Our study indicates that ADs are used more often in patients with CAD versus patients without CAD. These findings suggest that patients with CAD may experience extra-hematologic manifestations of the disease that potentially have a broader impact on their overall mental health, physical health, and quality of life. Further investigation on this topic is warranted.

Keyword(s): Autoimmune hemolytic anemia (AIHA), Complement, Depression

Presentation during EHA2021: All e-poster presentations will be made available as of Friday, June 11, 2021 (09:00 CEST) and will be accessible for on-demand viewing until August 15, 2021 on the Virtual Congress platform.

Abstract: EP1180

Type: E-Poster Presentation

Session title: Quality of life, palliative care, ethics and health economics

Background
Cold agglutinin disease (CAD) is a rare form of autoimmune hemolytic anemia (AIHA) that accounts for approximately 20% of all AIHA and is characterized by classical complement pathway–mediated hemolysis. Clinical manifestations of CAD can include complement-mediated chronic hemolytic anemia, profound fatigue, as well as transient agglutination-mediated circulatory symptoms (Swiecicki et al. Blood 2013). CAD (formerly primary CAD) is clinically distinct from secondary cold agglutinin syndrome (CAS), which is caused because of an underlying condition (coexisting diagnosis of overt malignancy or infection). Recent research has shown that patients with anemia are more likely to develop depression and anxiety (Shafi et al. J Coll Physicians Surg Pak 2018; Vulser et al. Acta Psychiatr Scand 2016); however, this has not been studied in patients with CAD.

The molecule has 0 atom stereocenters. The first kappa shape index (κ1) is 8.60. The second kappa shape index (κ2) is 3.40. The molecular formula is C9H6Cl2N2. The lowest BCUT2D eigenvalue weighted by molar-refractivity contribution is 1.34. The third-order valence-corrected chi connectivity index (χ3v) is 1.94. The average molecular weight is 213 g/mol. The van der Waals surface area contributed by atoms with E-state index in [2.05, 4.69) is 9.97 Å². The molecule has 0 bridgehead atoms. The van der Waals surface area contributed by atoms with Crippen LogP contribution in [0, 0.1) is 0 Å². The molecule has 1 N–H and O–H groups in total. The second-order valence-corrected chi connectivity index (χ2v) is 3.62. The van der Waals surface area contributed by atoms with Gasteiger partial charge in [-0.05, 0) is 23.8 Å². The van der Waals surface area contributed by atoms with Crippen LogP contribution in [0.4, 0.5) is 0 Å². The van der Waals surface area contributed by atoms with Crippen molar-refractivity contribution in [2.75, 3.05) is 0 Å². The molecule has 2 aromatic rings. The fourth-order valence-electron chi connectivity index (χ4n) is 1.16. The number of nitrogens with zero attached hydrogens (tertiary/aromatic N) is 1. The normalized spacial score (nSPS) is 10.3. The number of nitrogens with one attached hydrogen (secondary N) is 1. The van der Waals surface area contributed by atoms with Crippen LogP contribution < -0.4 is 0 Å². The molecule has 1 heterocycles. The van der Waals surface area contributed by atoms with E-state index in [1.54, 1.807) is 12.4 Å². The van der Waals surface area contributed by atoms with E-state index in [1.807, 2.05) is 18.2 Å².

Aims
To determine the antidepressant (AD) use in patients with CAD (includes patients with both primary CAD and secondary CAS) versus those without CAD in a large United States (US) healthcare system.

Methods